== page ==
Edmonton Journal

Don’t let injury sideline your love for running

Be sensible — keep your weekly mileage in check and take time off

- JILL BARKER For Postmedia News

Get a few runners together and it won’t be long before the topic of injuries comes up. It’s suggested that almost 80 per cent of runners have experience­d an injury, though you’d be hard-pressed to find the elusive 20 per cent who haven’t.

With injury rates so high you may wonder why they keep at it, but the health benefits of running far outweigh the consequenc­es. Not to mention for runners, injuries aren’t a deal breaker, just part of their reality.

Most experts suggest that it’s a combinatio­n of anatomical, biomechani­cal and training factors that pave the way to an achy knee, sore foot, painful shins or a tender hamstring. In other words, how a runner’s built, how a runner runs and how a runner trains, determine their risk of injury.

Leg-length difference­s, arches that are too high or too low, ankles that are too weak or too stiff and a large Q-angle (the angle between the knee and hips with wider hips leading to a greater Q-angle) are examples of anatomical factors that contribute to injury.

Foot strike, posture and stride length are some of the biomechani­cs that can lead to runner’s aches and pains.

Distance, volume, frequency and pace are the training elements that round out the trio of factors that affect running workouts.

Yet despite the understand­ing that most running injuries are multifacto­rial, overuse is still widely quoted as the primary reason runners get hurt. There’s a general consensus that too much repetition is a runner’s worst enemy. The problem is, there’s a lack of agreement about what constitute­s moderate training versus over training.

Part of the problem is that the running community is so diverse, both in its population and training practices. Adding to that is a lack of consistenc­y when it comes to research design, which makes it difficult to build up a body of conclusive evidence.

The end result is that it’s hard to know whether age or gender matter and whether running downhill, running everyday or sprinting versus jogging is a prelude to taking a forced rest. There’s also conflictin­g evidence as to whether novice or veteran runners are more injury prone, though we’re pretty sure neither are immune.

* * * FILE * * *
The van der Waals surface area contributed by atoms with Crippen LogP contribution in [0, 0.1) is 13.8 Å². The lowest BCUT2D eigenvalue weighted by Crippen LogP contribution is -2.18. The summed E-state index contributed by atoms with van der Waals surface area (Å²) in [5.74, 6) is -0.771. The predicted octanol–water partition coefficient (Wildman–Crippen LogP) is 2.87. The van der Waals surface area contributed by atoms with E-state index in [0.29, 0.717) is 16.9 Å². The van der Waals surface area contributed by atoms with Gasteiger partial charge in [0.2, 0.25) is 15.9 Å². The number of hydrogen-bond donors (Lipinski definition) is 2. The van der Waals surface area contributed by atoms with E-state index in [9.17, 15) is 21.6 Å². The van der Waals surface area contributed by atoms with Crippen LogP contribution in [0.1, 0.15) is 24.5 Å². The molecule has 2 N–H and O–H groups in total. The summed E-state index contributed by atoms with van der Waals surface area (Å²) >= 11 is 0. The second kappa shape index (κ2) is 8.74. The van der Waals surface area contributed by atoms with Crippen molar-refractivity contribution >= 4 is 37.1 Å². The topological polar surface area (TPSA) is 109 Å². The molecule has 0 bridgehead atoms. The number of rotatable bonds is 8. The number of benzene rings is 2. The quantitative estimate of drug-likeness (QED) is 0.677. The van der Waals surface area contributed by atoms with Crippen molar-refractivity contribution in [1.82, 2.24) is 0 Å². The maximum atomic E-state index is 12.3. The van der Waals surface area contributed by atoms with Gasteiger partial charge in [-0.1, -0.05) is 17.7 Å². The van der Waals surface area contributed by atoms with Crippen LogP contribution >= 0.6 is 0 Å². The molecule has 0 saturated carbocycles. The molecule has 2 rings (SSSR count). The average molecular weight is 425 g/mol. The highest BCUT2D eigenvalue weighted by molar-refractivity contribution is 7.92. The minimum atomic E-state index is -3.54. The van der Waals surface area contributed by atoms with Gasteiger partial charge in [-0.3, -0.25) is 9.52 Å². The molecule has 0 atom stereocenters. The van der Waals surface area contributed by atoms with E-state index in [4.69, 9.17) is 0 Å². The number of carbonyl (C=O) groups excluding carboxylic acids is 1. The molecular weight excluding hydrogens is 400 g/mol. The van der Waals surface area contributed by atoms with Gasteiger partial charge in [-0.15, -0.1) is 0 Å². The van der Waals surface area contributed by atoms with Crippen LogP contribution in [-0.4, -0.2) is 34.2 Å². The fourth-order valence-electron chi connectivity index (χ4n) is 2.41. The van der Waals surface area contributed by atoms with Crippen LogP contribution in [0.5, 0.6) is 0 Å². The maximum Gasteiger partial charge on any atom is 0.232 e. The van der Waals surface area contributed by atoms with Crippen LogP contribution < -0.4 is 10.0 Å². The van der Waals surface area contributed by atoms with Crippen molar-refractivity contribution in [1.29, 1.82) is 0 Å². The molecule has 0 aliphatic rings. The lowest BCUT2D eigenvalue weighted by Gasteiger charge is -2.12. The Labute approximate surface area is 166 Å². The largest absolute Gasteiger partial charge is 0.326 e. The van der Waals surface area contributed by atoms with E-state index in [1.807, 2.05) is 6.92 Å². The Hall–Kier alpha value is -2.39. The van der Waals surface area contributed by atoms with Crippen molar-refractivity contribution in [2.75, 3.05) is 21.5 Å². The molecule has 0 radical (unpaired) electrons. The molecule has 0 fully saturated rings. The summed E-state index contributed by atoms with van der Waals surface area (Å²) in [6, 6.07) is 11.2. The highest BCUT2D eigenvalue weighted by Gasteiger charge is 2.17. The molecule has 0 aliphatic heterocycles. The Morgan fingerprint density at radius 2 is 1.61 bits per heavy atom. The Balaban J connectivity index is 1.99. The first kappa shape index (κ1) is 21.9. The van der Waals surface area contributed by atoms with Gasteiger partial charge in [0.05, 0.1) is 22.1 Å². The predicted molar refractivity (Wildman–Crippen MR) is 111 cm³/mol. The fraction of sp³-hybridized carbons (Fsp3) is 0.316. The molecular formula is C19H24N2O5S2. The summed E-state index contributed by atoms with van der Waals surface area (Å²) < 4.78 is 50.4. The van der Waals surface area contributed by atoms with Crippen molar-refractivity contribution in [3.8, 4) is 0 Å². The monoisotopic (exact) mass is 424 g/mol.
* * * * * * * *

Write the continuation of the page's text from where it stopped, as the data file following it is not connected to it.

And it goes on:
That said, there are some things we do know.

There are about 20 different injuries common to runners, with the majority occurring in the lower extremity, in particular from the knee down. The knee itself is the body part that gives runners the most grief, with shin splints, plantar fasciitis and Achilles tendinitis not far behind.

As for the biggest predictor of injury, a 2014 study out of San Paulo, Brazil suggests that a previous injury within the last 12 months significan­tly increases the chance of a new injury or a recurrence of similar but more serious injury.

Most runners will agree with the study’s findings, as it’s common to go years without an injury only to be faced with a cascade of aches and pains after the first one hits. Rushing back into a regular running routine before the injury has completely healed is one reason reoccurren­ce is so high. The other reason is that most runners will make changes to their biomechani­cs, which can overload different muscles or tendons and expose them to greater stress.

Competitiv­e runners and runners who pile on the mileage are also more likely to halt their regular workouts due to persistent aches and pains. How many miles are too many? There’s no absolute threshold, but the literature suggests logging more than 64 km a week will result in increased risk.

As for running frequency, more than three times a week seems to result in more injuries. Meanwhile, running only one day a week can also cause the body to protest.

Encouragin­gly, age or gender doesn’t seem to be a strong predictor of injury. Nor do the style of shoes or the type of surface run on.

What does all this informatio­n tell the average runner who wants to avoid being sidelined with injury?

Be sensible. Keep your weekly mileage in check and take the occasional day or two off a week. And don’t forget to devote some of your training hours to something other than pounding the pavement. Try hitting the pool or a spin class instead. Most important of all, take the time to recover from an injury before lacing up your shoes and heading back out the door.

 ?? ANDREW VAUGHAN/ THE CANADIAN PRESS/ FILE ?? Dedicated runners don’t let weather deter them from pursuing their favourite obsession. Most runners, however, are prone to injury, but there are steps you can’t take to reduce your chance of getting sidelined.
ANDREW VAUGHAN/ THE CANADIAN PRESS/ FILE Dedicated runners don’t let weather deter them from pursuing their favourite obsession. Most runners, however, are prone to injury, but there are steps you can’t take to reduce your chance of getting sidelined.

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